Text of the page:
Host: What is a good strategy for tackling reading passages?
Laura Rheinauer: A good strategy for tackling the reading passages is to already know what these are going to be all about. You are going to be presented with short reading passages and then questions, longer reading passages and then questions and then two reading passages that are short in length and ask you to compare and contrast them. So once you walk in there already knowing what it's all about, there is already a notch on to your belt. Now when it comes to actually, getting into these questions, it's important to know that the questions are organized in a pattern so that you can directly follow along with the essay. For instance, the questions will tell you where to look in the preceding passage for the correct answer. See here it says, at the beginning of sentence three, so I am going to go up here, find sentence three, read that and read the sentence before to give me some good context clues. Then I am going to re-read the questions and look at the potential answer choices. These questions will test your knowledge of how to best organize a paragraph. So always pay attention to logic, good flow of ideas, organization and vocabulary selection. Another great tip for tackling the reading passage is to employ active reading strategies. This means that always read with a pencil in your hand. Don't be a passive reader. Really get engaged in the reading passages. Here is an example of a short reading passage and then I am going to be presented two questions that relate to this paragraph. As I am reading this paragraph, I want to employ good active reading strategies. I want to know it's a science fiction masterpiece. I want to write on the side, Stanley Kubrick. I want to look at computers; I am looking for all main points using active reading strategies.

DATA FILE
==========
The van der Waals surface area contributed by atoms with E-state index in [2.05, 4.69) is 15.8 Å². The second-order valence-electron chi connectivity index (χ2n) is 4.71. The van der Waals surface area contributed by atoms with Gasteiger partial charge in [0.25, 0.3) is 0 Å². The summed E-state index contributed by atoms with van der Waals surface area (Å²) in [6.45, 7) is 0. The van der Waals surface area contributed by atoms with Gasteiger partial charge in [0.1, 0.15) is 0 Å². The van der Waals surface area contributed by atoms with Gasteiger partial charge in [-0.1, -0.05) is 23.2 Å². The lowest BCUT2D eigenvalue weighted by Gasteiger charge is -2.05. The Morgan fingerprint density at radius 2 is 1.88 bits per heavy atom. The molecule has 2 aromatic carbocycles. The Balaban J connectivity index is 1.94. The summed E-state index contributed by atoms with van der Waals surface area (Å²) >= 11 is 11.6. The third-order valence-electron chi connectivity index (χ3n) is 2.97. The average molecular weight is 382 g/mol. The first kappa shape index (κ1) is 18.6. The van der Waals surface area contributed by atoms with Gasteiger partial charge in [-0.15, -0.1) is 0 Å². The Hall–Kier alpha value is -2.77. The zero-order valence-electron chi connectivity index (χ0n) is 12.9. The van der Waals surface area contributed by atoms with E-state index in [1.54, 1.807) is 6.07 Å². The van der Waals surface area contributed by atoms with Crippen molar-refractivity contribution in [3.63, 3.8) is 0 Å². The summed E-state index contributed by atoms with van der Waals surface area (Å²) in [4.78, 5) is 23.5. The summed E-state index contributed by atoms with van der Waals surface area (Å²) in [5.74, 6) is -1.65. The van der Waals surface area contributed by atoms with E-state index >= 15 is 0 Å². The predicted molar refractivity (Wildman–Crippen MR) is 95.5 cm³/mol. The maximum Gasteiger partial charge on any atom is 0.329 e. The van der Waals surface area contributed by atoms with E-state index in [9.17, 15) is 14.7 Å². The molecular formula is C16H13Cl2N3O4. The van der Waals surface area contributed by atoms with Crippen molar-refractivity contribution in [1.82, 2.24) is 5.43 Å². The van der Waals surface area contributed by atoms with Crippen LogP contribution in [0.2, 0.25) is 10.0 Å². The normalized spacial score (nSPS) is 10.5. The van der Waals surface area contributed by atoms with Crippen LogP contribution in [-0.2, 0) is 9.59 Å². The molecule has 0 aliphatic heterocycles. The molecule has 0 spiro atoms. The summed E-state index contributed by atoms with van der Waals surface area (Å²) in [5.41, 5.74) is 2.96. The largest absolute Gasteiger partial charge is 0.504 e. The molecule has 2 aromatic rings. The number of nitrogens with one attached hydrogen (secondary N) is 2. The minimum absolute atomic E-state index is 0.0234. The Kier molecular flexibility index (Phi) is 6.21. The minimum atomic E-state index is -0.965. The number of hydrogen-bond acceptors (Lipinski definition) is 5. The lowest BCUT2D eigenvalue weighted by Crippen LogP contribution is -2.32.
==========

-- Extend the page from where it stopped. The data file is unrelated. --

Then by the time I get to the question, I will be able to refer back up to my notes to look for the right answer. So if you are getting short for time and you have already read the first paragraph, go ahead and just answer the first three questions. Another great strategy for the reading passage; you are going to want to scan for the more literal questions if you are running out of time especially. The more literal questions tend to be easier ones to answer. What color was the man's coat or who wrote this story. Those you can really easily, quickly refer back to the passage and find the answer. The critical thinking, analytical questions like what's the mood of this story or which of these scenes will the author agree with, those are the questions that do ask you to absorb what information you just took in and read and then produce an answer. So spend time on the critical thinking once as you have the time that allows it.